I am sorry that my little blog here can’t drive more traffic to Jason Micheli’s “Tamed Cynic” blog. According to his most recent post, not a single entry in his “Top Ten Reasons Christmas Doesn’t Need the Cross” (he’s posted eight of ten so far) made his Top 5 most popular of the year, despite my linking to them here and here. What can I say? I’m no Scot McKnight.
I’m not recommending that you read his blog for your edification. In fact, almost every week I find something new to get under my skin (which is a credit to his skill as a writer)—and I comment to the sound of crickets. He did tell me that he doesn’t have much time to respond to blog comments, so it’s nothing personal.
But I would love for someone to read yesterday’s post in his Christmas series, and tell me what, if anything, is wrong with the following two statements:
“But according to scripture, Jesus not Adam and Eve constitute the imago” (by which he means imago Dei, “image of God”).
“Rather we only know what ‘sin’ means and the extent to which it defines us because God has come in Jesus.”
On his side, he’s using Colossians 1:15-16 to make his case (which is a lot of weight for those verses to bear). Doesn’t Genesis 1 tell us that God created male and female in his image? Micheli might allow himself some wiggle room by using the word “constitute” (emphasis mine): “Implicit in this logic is the assumption that Adam and Eve were fine before they fell, that they already constituted what God initiated when God declared ‘let us make humankind in our image‘”—as if, perhaps, there’s some difference between God creating in God’s image and the two being so “constituted” in that image? Who knows? I’ve never heard this before.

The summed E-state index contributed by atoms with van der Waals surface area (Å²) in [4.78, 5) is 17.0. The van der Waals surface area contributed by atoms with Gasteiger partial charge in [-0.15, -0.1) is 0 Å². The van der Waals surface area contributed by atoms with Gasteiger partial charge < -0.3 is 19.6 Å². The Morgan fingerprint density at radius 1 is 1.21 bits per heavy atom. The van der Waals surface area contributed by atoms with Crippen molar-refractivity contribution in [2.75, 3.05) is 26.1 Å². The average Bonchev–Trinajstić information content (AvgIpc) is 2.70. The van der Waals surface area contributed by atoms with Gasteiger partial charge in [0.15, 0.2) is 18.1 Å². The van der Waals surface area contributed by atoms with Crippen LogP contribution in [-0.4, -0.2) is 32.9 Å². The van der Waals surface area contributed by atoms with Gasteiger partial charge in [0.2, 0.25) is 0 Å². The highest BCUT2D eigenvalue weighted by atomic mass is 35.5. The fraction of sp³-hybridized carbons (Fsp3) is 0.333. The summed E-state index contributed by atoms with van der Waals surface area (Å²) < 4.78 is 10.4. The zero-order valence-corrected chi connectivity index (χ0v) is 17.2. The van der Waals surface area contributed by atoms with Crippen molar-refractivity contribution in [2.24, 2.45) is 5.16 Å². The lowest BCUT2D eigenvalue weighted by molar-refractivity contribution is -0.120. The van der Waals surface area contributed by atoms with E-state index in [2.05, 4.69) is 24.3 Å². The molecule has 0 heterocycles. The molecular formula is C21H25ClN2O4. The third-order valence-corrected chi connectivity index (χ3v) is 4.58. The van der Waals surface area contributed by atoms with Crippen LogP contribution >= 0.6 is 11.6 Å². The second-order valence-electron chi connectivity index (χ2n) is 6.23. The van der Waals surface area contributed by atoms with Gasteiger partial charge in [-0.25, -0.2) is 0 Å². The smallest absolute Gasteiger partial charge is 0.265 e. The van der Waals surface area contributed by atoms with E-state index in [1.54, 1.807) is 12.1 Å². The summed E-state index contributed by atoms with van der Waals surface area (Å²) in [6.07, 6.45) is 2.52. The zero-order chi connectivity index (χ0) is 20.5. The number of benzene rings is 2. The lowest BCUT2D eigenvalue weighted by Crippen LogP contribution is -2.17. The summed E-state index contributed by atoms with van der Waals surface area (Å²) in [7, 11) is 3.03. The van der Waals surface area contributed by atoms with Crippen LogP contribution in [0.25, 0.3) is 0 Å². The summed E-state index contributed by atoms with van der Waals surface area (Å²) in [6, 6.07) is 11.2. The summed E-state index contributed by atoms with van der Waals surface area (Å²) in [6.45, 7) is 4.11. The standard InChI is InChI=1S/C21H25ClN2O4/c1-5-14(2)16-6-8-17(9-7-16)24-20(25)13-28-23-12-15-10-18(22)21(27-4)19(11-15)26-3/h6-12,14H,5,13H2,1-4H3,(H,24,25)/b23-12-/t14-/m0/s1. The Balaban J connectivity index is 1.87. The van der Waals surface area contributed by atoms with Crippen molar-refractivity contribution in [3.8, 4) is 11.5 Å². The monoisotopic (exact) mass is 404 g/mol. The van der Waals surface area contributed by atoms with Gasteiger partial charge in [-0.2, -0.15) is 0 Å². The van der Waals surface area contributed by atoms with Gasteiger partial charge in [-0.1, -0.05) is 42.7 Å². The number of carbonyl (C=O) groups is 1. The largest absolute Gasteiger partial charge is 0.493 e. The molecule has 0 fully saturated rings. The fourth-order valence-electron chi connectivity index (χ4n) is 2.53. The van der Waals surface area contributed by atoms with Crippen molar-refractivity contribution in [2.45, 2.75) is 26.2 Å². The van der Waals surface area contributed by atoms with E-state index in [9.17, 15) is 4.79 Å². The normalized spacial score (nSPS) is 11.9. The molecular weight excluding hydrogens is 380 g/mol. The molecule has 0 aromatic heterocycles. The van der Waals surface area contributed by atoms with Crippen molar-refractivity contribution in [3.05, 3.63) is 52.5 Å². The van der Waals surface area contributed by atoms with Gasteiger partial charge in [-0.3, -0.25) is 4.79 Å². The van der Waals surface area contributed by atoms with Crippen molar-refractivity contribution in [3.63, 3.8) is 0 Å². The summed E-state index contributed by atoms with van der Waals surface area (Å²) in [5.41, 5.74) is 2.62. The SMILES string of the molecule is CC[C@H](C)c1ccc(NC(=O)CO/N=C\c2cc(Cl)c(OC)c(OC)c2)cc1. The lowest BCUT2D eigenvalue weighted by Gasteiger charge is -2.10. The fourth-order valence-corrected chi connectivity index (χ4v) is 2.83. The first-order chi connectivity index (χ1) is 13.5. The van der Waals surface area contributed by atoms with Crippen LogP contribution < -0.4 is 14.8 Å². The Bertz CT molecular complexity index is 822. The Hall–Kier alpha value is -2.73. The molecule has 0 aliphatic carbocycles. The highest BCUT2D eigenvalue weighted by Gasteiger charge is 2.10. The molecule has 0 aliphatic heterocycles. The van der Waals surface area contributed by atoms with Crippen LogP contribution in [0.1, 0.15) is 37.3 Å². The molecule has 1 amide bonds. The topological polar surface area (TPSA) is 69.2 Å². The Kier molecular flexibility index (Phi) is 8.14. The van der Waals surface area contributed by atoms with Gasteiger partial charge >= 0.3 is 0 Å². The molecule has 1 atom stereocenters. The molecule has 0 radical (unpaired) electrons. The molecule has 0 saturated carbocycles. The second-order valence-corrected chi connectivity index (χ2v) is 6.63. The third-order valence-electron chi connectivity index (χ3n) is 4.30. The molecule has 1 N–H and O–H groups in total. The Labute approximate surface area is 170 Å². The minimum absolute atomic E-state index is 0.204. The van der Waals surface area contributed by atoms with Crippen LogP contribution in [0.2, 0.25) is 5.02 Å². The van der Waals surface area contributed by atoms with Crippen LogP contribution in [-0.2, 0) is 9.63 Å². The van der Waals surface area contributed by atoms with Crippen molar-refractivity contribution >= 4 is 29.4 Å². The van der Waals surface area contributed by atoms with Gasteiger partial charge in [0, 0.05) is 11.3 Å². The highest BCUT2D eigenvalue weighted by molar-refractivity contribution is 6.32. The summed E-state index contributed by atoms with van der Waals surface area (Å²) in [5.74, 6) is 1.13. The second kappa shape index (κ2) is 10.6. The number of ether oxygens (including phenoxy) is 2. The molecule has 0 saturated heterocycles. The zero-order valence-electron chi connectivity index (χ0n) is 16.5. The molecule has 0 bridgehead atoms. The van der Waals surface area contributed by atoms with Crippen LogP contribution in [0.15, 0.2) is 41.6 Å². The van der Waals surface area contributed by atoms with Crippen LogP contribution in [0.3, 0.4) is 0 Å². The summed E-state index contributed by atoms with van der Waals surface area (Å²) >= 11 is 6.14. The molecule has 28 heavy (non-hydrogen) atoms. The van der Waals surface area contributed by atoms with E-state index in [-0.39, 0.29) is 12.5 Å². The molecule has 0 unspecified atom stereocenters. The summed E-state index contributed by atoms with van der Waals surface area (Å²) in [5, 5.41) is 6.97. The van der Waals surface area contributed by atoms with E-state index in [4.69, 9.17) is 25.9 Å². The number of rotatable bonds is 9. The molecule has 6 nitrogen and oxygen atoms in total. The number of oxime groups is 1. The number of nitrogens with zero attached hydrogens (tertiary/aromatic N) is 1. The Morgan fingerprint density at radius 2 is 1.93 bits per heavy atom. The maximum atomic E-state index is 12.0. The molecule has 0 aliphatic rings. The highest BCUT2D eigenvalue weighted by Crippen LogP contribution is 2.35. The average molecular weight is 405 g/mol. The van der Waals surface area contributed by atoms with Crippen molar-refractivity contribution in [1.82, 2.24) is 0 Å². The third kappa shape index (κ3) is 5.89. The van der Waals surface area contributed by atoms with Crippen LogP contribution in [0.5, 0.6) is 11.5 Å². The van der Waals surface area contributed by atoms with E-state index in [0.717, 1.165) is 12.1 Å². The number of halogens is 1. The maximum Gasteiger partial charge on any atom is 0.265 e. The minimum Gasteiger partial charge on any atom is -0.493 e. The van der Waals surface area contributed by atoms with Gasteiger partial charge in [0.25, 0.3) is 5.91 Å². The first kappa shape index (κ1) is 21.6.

For the sake of my monthly student loan bills, I’m hoping that my Emory education didn’t fail to teach me something so blindingly obvious that Micheli need not explain himself.
What he is saying is that God initiated but did not complete the process of making humanity in his image. That only happened in the incarnation. I guess there’s no sense pointing out to a Methodist pastor like himself that John Wesley would contradict him, not to mention the plain meaning of Genesis 1. “Let us make,” God says… and so they were made.
Doesn’t Paul, in Romans 7, contradict the idea that we only know what sin is because of the incarnation of Christ? Specifically, we have Paul saying the following:
“What then shall we say? That the law is sin? By no means! Yet if it had not been for the law, I would not have known sin. For I would not have known what it is to covet if the law had not said, ‘You shall not covet.’… Did that which is good, then, bring death to me? By no means! It was sin, producing death in me through what is good, in order that sin might be shown to be sin, and through the commandment might become sinful beyond measure.”